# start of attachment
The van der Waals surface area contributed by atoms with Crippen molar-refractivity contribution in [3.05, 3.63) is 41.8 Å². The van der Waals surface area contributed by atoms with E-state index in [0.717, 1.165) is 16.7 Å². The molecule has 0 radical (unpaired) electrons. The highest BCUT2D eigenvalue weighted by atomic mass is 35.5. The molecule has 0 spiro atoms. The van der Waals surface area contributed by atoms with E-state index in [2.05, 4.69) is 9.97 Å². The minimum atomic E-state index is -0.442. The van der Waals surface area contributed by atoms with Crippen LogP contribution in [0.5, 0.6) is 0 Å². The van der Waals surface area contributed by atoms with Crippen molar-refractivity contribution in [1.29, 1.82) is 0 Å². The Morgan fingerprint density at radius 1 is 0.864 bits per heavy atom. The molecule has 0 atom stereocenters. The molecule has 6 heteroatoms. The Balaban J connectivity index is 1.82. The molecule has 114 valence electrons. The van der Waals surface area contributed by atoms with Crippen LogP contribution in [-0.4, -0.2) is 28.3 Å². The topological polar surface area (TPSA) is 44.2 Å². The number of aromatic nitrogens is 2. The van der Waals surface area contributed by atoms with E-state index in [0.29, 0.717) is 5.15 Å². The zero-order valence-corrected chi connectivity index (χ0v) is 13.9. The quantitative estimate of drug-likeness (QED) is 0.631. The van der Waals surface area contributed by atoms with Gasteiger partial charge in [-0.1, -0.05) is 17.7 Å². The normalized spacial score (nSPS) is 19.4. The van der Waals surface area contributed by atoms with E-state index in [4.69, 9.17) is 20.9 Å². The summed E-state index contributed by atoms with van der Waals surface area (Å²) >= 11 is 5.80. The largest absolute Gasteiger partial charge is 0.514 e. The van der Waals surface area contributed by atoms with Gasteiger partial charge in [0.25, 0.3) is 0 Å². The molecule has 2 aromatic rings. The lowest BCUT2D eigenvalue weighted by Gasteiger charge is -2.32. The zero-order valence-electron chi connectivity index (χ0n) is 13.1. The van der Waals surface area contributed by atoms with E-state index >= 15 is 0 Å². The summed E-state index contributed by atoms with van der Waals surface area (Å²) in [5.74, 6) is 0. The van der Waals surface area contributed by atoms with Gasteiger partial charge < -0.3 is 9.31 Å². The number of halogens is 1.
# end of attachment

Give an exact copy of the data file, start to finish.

The van der Waals surface area contributed by atoms with Crippen molar-refractivity contribution in [3.05, 3.63) is 41.8 Å². The van der Waals surface area contributed by atoms with E-state index in [0.717, 1.165) is 16.7 Å². The molecule has 0 radical (unpaired) electrons. The highest BCUT2D eigenvalue weighted by atomic mass is 35.5. The molecule has 0 spiro atoms. The van der Waals surface area contributed by atoms with E-state index in [2.05, 4.69) is 9.97 Å². The minimum atomic E-state index is -0.442. The van der Waals surface area contributed by atoms with Crippen LogP contribution in [0.5, 0.6) is 0 Å². The van der Waals surface area contributed by atoms with Crippen molar-refractivity contribution in [1.29, 1.82) is 0 Å². The Morgan fingerprint density at radius 1 is 0.864 bits per heavy atom. The molecule has 0 atom stereocenters. The molecule has 6 heteroatoms. The Balaban J connectivity index is 1.82. The molecule has 114 valence electrons. The van der Waals surface area contributed by atoms with Crippen LogP contribution in [-0.4, -0.2) is 28.3 Å². The topological polar surface area (TPSA) is 44.2 Å². The number of aromatic nitrogens is 2. The van der Waals surface area contributed by atoms with E-state index in [0.29, 0.717) is 5.15 Å². The zero-order valence-corrected chi connectivity index (χ0v) is 13.9. The quantitative estimate of drug-likeness (QED) is 0.631. The van der Waals surface area contributed by atoms with Gasteiger partial charge in [-0.1, -0.05) is 17.7 Å². The normalized spacial score (nSPS) is 19.4. The van der Waals surface area contributed by atoms with E-state index in [4.69, 9.17) is 20.9 Å². The summed E-state index contributed by atoms with van der Waals surface area (Å²) >= 11 is 5.80. The largest absolute Gasteiger partial charge is 0.514 e. The van der Waals surface area contributed by atoms with Gasteiger partial charge in [0.25, 0.3) is 0 Å². The molecule has 2 aromatic rings. The lowest BCUT2D eigenvalue weighted by Gasteiger charge is -2.32. The zero-order valence-electron chi connectivity index (χ0n) is 13.1. The van der Waals surface area contributed by atoms with E-state index >= 15 is 0 Å². The summed E-state index contributed by atoms with van der Waals surface area (Å²) in [5.74, 6) is 0. The van der Waals surface area contributed by atoms with Gasteiger partial charge < -0.3 is 9.31 Å². The number of halogens is 1.